By People Staff
February 14, 1983 12:00 PM

Ric Ocasek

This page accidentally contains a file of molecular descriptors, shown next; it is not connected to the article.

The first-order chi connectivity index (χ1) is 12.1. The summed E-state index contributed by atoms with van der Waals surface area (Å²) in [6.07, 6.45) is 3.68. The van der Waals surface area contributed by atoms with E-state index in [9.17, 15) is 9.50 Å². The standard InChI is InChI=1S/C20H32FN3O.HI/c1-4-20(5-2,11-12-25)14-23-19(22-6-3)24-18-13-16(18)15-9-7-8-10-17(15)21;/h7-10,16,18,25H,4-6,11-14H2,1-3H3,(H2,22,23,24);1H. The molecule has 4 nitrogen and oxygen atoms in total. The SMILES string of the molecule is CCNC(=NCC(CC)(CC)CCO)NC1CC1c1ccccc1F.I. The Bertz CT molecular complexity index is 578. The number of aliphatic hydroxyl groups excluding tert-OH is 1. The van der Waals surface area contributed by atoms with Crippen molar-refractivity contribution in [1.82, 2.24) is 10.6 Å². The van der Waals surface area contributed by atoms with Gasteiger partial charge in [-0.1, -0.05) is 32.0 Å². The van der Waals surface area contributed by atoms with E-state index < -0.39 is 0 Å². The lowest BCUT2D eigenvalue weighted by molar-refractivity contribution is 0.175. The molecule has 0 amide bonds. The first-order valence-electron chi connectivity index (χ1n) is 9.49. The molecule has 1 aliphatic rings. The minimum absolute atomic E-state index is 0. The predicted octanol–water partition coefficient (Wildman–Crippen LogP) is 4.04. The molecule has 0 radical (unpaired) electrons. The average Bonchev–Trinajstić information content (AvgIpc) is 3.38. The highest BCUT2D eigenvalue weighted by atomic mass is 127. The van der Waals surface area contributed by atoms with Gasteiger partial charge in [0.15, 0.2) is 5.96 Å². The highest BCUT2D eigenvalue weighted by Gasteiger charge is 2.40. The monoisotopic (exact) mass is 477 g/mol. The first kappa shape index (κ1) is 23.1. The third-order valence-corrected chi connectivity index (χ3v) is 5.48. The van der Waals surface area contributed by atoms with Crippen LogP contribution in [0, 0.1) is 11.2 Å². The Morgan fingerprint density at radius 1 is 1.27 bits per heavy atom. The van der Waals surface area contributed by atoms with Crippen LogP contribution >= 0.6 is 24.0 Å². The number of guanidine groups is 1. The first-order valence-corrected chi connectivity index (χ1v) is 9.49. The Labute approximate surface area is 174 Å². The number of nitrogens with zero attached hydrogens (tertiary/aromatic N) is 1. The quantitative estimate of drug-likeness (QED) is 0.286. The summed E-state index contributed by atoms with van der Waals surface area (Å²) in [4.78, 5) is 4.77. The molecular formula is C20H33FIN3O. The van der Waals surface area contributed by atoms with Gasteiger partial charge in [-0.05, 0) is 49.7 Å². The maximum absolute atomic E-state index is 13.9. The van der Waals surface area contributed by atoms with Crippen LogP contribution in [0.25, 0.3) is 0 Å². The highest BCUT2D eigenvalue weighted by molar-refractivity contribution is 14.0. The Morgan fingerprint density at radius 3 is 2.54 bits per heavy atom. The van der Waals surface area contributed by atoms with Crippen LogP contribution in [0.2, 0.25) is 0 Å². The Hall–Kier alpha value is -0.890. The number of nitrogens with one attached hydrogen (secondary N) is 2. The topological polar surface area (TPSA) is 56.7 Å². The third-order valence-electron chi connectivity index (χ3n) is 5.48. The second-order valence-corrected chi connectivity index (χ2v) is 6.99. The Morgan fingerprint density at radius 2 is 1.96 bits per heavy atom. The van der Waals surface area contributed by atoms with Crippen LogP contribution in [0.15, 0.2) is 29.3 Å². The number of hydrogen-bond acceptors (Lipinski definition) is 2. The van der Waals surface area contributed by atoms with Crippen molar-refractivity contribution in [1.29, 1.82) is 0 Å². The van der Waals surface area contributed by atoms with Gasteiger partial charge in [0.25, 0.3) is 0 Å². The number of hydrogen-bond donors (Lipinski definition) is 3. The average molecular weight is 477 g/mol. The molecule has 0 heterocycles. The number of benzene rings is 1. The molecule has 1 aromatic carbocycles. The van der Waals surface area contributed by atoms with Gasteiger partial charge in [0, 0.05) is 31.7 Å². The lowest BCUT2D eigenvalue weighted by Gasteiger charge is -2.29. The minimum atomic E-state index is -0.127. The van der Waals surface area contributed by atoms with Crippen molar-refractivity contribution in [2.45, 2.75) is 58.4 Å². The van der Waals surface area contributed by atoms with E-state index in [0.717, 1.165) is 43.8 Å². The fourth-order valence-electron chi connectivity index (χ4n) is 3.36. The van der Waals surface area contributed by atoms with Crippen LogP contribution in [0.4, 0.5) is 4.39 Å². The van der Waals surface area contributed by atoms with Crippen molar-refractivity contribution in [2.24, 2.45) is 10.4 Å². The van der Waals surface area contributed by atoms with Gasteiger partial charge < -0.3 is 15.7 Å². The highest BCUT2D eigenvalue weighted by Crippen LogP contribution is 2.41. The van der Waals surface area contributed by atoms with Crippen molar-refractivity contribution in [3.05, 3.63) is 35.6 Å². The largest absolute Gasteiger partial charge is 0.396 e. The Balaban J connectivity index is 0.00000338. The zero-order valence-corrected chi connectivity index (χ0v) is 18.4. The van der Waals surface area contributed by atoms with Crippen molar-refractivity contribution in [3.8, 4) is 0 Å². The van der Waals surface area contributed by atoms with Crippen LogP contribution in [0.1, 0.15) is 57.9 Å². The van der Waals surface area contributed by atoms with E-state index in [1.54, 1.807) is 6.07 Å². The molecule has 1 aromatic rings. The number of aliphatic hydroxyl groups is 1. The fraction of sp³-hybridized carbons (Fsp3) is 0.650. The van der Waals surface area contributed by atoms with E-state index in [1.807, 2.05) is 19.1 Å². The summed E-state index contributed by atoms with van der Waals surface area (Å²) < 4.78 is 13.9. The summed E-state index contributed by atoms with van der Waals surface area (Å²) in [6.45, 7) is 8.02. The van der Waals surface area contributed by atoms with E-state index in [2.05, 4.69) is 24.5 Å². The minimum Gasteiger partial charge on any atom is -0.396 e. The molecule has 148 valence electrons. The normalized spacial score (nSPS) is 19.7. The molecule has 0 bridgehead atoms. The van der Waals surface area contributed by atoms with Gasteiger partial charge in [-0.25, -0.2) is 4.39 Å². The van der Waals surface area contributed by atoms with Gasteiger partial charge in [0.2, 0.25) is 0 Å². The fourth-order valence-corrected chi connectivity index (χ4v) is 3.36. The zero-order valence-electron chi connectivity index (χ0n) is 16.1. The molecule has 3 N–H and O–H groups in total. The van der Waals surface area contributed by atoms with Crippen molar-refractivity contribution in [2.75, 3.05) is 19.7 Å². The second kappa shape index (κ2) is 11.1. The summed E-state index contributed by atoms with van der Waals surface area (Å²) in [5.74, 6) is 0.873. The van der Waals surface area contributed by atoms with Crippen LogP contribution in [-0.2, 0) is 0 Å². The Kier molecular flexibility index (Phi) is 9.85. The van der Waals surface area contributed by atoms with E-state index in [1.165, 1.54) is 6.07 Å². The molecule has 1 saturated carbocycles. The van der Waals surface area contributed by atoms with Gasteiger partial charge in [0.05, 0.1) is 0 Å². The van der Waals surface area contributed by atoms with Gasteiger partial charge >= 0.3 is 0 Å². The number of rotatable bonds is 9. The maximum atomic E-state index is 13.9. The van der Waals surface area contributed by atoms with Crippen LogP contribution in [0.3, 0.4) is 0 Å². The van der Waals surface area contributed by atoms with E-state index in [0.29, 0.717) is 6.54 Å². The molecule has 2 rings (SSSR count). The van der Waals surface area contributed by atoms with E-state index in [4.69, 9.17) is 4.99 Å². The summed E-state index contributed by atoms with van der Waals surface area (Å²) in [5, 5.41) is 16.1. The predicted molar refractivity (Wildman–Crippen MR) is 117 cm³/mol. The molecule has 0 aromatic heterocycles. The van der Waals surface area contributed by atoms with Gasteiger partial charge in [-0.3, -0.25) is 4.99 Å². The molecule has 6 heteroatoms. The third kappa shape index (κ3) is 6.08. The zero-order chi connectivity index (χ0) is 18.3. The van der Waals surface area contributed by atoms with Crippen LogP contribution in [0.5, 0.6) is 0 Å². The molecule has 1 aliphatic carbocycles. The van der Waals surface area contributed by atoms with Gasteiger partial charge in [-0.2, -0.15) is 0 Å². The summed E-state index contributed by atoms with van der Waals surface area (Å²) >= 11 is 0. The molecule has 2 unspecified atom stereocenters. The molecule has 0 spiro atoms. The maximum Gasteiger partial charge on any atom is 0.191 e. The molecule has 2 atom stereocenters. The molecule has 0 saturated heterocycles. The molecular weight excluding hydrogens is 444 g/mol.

A beatitude is a state of utmost bliss. Since that’s a strictly spiritual phenomenon, it wouldn’t seem like Ocasek’s kind of thing. Ocasek, driver and chief musical mechanic of the Cars, detouring here to write, sing and produce his first solo album, may just be punning. After all, there’s plenty of beat on Beatitude. It’s a cool, spare, darkly pulsating piece of modern rock. Most memorable are the successive cuts Prove (“You don’t have to prove a thing/Pretty girl”) and I Can’t Wait (‘ “Cause when you hold me/I melt away”)—evocations of hardly spiritual beatitudes. The first, understated but steamy, melds black soul and white, high-tech angst. The second, jaunty and full of boyish desire, boasts the album’s most crafted melody. Ocasek wanders into Talking Heads territory on Out of Control and Take a Walk (its vocal also recalls Lou Reed). Sneak Attack might be called Bowieesque, but give Ocasek credit. This album may not break ground, but like the Cars’ productions, it’s adept, and establishes its own aural signature.